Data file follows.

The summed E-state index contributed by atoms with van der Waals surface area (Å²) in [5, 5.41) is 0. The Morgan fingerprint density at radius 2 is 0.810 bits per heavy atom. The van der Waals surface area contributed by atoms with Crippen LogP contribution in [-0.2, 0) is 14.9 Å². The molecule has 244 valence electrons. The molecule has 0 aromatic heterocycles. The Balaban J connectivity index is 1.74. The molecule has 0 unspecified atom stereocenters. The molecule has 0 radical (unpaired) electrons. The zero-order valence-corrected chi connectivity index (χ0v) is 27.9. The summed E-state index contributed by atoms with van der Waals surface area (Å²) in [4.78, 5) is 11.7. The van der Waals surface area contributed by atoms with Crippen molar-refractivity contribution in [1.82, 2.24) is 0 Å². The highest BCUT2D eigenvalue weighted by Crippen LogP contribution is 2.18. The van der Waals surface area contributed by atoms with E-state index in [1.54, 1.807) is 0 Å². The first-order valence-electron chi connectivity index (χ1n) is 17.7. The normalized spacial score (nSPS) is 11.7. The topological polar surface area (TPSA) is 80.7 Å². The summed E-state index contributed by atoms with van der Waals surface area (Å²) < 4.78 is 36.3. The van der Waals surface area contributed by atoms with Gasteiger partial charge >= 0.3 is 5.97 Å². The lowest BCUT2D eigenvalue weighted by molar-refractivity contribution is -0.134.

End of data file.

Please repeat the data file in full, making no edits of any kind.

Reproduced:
The summed E-state index contributed by atoms with van der Waals surface area (Å²) in [5, 5.41) is 0. The Morgan fingerprint density at radius 2 is 0.810 bits per heavy atom. The van der Waals surface area contributed by atoms with Crippen LogP contribution in [-0.2, 0) is 14.9 Å². The molecule has 244 valence electrons. The molecule has 0 aromatic heterocycles. The Balaban J connectivity index is 1.74. The molecule has 0 unspecified atom stereocenters. The molecule has 0 radical (unpaired) electrons. The zero-order valence-corrected chi connectivity index (χ0v) is 27.9. The summed E-state index contributed by atoms with van der Waals surface area (Å²) in [4.78, 5) is 11.7. The van der Waals surface area contributed by atoms with Crippen molar-refractivity contribution in [1.82, 2.24) is 0 Å². The highest BCUT2D eigenvalue weighted by Crippen LogP contribution is 2.18. The van der Waals surface area contributed by atoms with E-state index in [1.54, 1.807) is 0 Å². The first-order valence-electron chi connectivity index (χ1n) is 17.7. The normalized spacial score (nSPS) is 11.7. The topological polar surface area (TPSA) is 80.7 Å². The summed E-state index contributed by atoms with van der Waals surface area (Å²) < 4.78 is 36.3. The van der Waals surface area contributed by atoms with Gasteiger partial charge >= 0.3 is 5.97 Å². The lowest BCUT2D eigenvalue weighted by molar-refractivity contribution is -0.134.